The Sundance Spa Store opens its sixth location in Ontario
By Michelle L. Cramer
Photography by Steven McNeil
Bill Elliot, co-owner of The Sundance Spa Store, did not expect to still be selling hot tubs.
After living in California for 20 years and selling various hot tub brands, when Elliot moved back to Canada, he decided to leave the industry. That is, until around 2003, when he spoke with a school friend of his, Greg Pieczonka. “Greg was looking to start a swimming pool business and I said ‘If you’re going to open a business, hot tubs would be better,’ ” Elliot says. “I contacted some old colleagues in California and managed to secure the Sundance brand and, before I knew it, we were off and running. I guess I wasn’t done with it.”
Soon after, Elliot and Pieczonka brought on another friend, Scott Coombe — who was managing car dealerships at the time — to head the sales department. And, in just over 15 years’ time — with Pieczonka handling administrative tasks and Elliot the day-to-day — they will open the sixth Sundance Spa Store this month, in Hamilton, Ontario.
Elliot says the three of them are still somewhat surprised by the company’s success. “We keep going back through our files and can’t see anywhere that we planned to open this many stores,” he says. “It just kind of kept happening.”
Elliot says the company’s first year was very successful. “We had a great trajectory so we thought ‘Let’s just keep going,’ ” he says of opening the second Oakville location in 2006. “We had a business model at that point and didn’t have to reinvent the wheel. We just continued with what we had already started, and everything worked out in the next location. The neighborhoods responded, the city was there and the sales were there. We opened up a significantly bigger store and it was worthwhile.”
When the financial crisis of 2008 hit, The Sundance Spa Store certainly felt it, Elliot says. No expansion occurred for several years, as the three owners took a frugal approach to running the company so they could keep all their employees. “After about a year and a half, we started seeing light at the end of the tunnel and we thought that if we can live through that, we can live through anything,” Elliot says. The third location opened in 2010; two more followed over the next eight years.
Elliot attributes the company’s continued success and growth to a multitude of factors, starting with finding a niche. The three owners chose Sundance hot tubs because the brand wasn’t in the area at the time, and they believed in the craftsmanship of the products and appreciated the supportive dealer network. Since then, they’ve made a point to stick with only that brand. Even when it comes to hot tub service and maintenance, Sundance Spas are the only ones the company works on. “We feel that you can be a jack of all trades, but an expert in only one,” Elliot says.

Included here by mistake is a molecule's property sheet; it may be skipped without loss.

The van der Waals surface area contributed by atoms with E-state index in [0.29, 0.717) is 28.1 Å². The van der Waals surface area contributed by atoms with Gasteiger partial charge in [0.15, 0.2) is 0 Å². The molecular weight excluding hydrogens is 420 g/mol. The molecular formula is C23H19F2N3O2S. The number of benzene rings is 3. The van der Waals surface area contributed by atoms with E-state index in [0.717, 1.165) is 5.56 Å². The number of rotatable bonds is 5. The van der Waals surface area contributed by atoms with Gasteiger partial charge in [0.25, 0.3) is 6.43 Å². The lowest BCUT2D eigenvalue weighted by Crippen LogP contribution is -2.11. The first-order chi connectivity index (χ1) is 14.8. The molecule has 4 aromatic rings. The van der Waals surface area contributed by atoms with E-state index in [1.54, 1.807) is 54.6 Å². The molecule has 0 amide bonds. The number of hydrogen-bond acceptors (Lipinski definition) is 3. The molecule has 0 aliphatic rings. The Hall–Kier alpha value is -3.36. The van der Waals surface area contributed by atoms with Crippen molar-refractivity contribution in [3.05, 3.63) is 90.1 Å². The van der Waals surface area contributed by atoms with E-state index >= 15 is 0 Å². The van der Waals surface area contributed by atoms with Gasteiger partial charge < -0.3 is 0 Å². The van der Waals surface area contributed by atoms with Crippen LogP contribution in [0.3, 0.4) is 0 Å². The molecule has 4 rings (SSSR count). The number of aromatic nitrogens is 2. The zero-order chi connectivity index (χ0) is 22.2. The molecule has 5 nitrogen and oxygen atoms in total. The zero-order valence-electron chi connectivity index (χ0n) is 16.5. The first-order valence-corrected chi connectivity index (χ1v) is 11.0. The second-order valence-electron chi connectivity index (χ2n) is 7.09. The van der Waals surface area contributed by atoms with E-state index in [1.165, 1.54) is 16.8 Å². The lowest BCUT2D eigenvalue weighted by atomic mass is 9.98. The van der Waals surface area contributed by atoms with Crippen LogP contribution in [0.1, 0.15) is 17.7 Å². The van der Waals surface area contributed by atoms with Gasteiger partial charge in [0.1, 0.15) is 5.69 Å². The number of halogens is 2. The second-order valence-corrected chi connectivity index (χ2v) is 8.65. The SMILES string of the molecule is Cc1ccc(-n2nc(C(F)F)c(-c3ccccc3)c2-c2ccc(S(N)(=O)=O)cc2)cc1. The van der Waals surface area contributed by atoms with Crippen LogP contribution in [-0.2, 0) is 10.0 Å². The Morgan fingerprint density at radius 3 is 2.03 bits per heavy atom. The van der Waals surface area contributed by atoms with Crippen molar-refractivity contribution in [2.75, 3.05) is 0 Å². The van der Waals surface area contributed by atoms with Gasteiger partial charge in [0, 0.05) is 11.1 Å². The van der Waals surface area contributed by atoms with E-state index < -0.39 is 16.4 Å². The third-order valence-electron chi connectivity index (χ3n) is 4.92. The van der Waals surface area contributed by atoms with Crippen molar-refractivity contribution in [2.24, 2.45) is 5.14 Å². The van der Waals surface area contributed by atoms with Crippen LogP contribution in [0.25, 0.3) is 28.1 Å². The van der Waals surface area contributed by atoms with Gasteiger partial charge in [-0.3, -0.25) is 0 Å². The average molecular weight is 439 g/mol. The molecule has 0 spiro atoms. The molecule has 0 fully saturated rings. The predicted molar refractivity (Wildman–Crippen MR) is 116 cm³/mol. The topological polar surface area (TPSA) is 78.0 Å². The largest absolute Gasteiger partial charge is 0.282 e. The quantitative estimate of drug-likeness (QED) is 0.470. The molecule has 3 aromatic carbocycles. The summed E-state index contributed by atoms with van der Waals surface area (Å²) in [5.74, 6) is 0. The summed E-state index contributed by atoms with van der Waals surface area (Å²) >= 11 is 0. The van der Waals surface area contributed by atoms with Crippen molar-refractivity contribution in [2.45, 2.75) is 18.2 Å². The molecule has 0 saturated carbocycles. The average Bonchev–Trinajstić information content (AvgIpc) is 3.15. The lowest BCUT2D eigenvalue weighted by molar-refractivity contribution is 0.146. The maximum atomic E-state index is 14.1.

The people, Elliot adds, also make a huge difference in the success of the stores. “My partners and our employees, everybody has the same desire, passion and work ethic,” he says. “We’ve got 15 or so employees right now, so we aren’t huge, but 80 percent of those guys have been with us for multiple years. There’s definitely is a team spirit here.”
Everyone is so involved in the success of the company that there are no store managers for any of The Sundance Spa Stores. Instead, every employee rotates among the six locations. “It mixes things up,” Elliot says. “The sales guys are fresher. They’re not stuck in the same store day in and day out — there’s always something new and different.”
Customers like this employee diversity, too. “When they have multiple good experiences with anybody they speak with, they start to see a pattern with our company,” Elliot says. “It doesn’t matter who customers speak with — all our employees have the same method, which is friendly and helpful.” That includes the three owners, who also traverse between stores regularly. “We’ve basically got our laptops and wherever we are is our office.”
Elliot says it’s simpler to add a second location than most think and also encourages expansion, since a new location creates a bigger market share and ultimately more money. The pitfalls, he says, are the same in every business and start with the fact that you live and die by your staff.
“When you first open, you have a small group [of employees] and the owners are running the business,” Elliot says. “When you start to have multiple locations, you really do rely on quality staff. Are they likeminded? If they are, that makes challenges a heck of a lot easier.”
He says you know it’s time to expand “when you’re not pulling your hair out anymore and realize you can handle more — more deliveries, more service calls, more leads.”
Most importantly, Elliot says, is to lay the foundation before expanding. “You don’t say, ‘Hey, our marriage isn’t working, so let’s have a baby and see if that helps,’ ” Elliot says. “If your business is struggling and you think you need to open another location to get your sales up, that’s probably not the way to go into it. You can’t grow until you have your ducks in a row and a foundation in place. Because, if that’s rickety, the rest of it’s not going to hold.”
Elliot warns not to gamble what you’ve already created for the sake of expansion. “If that second location doesn’t work, it can’t take the whole operation down,” he says. “The second location needs to be able to stand on its own.” Looking toward the future, Elliot says he and his partners intend to “follow the trajectory that we’ve either been gifted or we’ve created, which is to continue to grow and try to maintain control of our business through good customer service, happy employees and a paycheck at the end of the week.”